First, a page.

African nations look to India for developing economies
New Delhi, October 16:
Niger is keen to import Indian rice milling machines and get advice on how to drill for oil.
South Africa welcomes Indian investment to build hotels ahead of the 2010 World Cup soccer tournament. And Ethiopia wants help from India for its highway projects. African countries are increasingly looking to India, as well as China, for help developing their economies — moves that could significantly shape the future of global trade flows.
“We want to learn from India’s experience,” said Amadou Dioffo, managing director of Sonidep Petrol and Gas Company of Niger.
“Like us, India also has a colonial past. We want to know how and why it is doing so much better now.” For India, these opportunities come as its economy is booming and its companies are aggressively scouting for new markets and new resources.
Last week, some 300 business delegates from 35 African countries descended on New Delhi to explore partnerships. The three-day long conclave discussed projects worth $17 billion, from oil exploration and construction contracts to software and health care services, said the Confederation of India Industry (CII) that hosted the meetings. The first such conclave held last year discussed $5 billion in joint projects. Even if a quarter of these projects come to fruition, it would significantly boost India’s trade with Africa, which totaled $11.8 billion for the fiscal year through March, and is growing at about a 25 per cent clip annually in recent years.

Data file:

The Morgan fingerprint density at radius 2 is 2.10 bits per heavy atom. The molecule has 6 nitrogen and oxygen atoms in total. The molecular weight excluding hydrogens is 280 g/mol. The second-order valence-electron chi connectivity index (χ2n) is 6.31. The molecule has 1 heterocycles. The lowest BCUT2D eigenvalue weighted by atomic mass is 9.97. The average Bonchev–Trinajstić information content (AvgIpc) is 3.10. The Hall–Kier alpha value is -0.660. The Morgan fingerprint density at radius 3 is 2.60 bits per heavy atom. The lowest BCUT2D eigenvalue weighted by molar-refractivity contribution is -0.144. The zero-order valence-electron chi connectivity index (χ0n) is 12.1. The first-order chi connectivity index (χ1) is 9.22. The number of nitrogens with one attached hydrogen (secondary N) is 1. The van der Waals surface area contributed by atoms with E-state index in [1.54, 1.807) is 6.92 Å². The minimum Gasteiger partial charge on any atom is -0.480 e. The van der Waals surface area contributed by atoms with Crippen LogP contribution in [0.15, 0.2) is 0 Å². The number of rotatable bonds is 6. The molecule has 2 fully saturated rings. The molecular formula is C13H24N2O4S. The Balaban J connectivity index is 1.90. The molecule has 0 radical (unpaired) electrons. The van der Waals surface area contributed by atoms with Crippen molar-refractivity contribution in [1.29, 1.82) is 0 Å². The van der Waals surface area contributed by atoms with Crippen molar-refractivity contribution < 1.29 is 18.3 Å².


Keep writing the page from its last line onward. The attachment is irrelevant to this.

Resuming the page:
“We have a new synergy between Africa and India. The process is at work and is moving steadily,” said Tarun Das, a top official at the CII, the country’s largest business grouping. But there is competition from China, which is stitching up deals with African governments at a pace that has unnerved the region’s traditional partners, its former European colonial rulers, as well as the US.
India says it is not competing with China, and that Africa offers plenty of opportunity for both countries. India’s expertise in information technology, inexpensive medicines, and low-cost manufacturing make it an attractive source of partnerships for African nations as they try to modernise their econ-omies. Officials from Niger discussed importing rice mil-ling machines. They also talked oil. Niger has oil reserves, but can’t explore them, and has to depe-nd on imports, he said. “Indian oil companies, always on a que-st for energy assets, can help.”
In neighbouring Nigeria, India’s state-run Oil & Natural Gas Corp is already investing $6 billion to build a power plant and railroads in return for stakes in oil fields. Zimbabwe’s trade and industry minister O M Mpofu said his government could even consider allowing Indian participation in mining for uranium — a much needed resource for energy-hungry India and its efforts to boost nuclear power generation. India is also developing an e-connectivity project to link Indian education and health institutes to remote learning and medical centers